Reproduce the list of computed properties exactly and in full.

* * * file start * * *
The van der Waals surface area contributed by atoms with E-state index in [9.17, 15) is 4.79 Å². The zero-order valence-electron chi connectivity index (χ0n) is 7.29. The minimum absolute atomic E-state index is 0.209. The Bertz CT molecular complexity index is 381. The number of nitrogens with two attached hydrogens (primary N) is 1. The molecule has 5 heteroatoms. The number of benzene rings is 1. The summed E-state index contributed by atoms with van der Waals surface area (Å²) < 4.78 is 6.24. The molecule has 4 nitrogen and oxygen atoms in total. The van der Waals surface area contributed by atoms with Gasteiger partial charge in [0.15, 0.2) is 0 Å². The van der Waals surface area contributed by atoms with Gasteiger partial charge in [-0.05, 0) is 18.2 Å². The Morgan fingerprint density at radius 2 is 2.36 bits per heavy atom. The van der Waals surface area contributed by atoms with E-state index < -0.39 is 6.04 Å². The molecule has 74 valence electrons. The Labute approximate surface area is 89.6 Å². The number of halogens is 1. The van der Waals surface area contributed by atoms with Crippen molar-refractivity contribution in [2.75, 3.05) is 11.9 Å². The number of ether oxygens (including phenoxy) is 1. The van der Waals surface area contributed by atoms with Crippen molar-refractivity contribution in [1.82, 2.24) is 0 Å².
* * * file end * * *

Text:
The van der Waals surface area contributed by atoms with E-state index in [9.17, 15) is 4.79 Å². The zero-order valence-electron chi connectivity index (χ0n) is 7.29. The minimum absolute atomic E-state index is 0.209. The Bertz CT molecular complexity index is 381. The number of nitrogens with two attached hydrogens (primary N) is 1. The molecule has 5 heteroatoms. The number of benzene rings is 1. The summed E-state index contributed by atoms with van der Waals surface area (Å²) < 4.78 is 6.24. The molecule has 4 nitrogen and oxygen atoms in total. The van der Waals surface area contributed by atoms with Gasteiger partial charge in [0.15, 0.2) is 0 Å². The van der Waals surface area contributed by atoms with Gasteiger partial charge in [-0.05, 0) is 18.2 Å². The Morgan fingerprint density at radius 2 is 2.36 bits per heavy atom. The van der Waals surface area contributed by atoms with E-state index < -0.39 is 6.04 Å². The molecule has 74 valence electrons. The Labute approximate surface area is 89.6 Å². The number of halogens is 1. The van der Waals surface area contributed by atoms with Crippen molar-refractivity contribution in [2.75, 3.05) is 11.9 Å². The number of ether oxygens (including phenoxy) is 1. The van der Waals surface area contributed by atoms with Crippen molar-refractivity contribution in [1.82, 2.24) is 0 Å².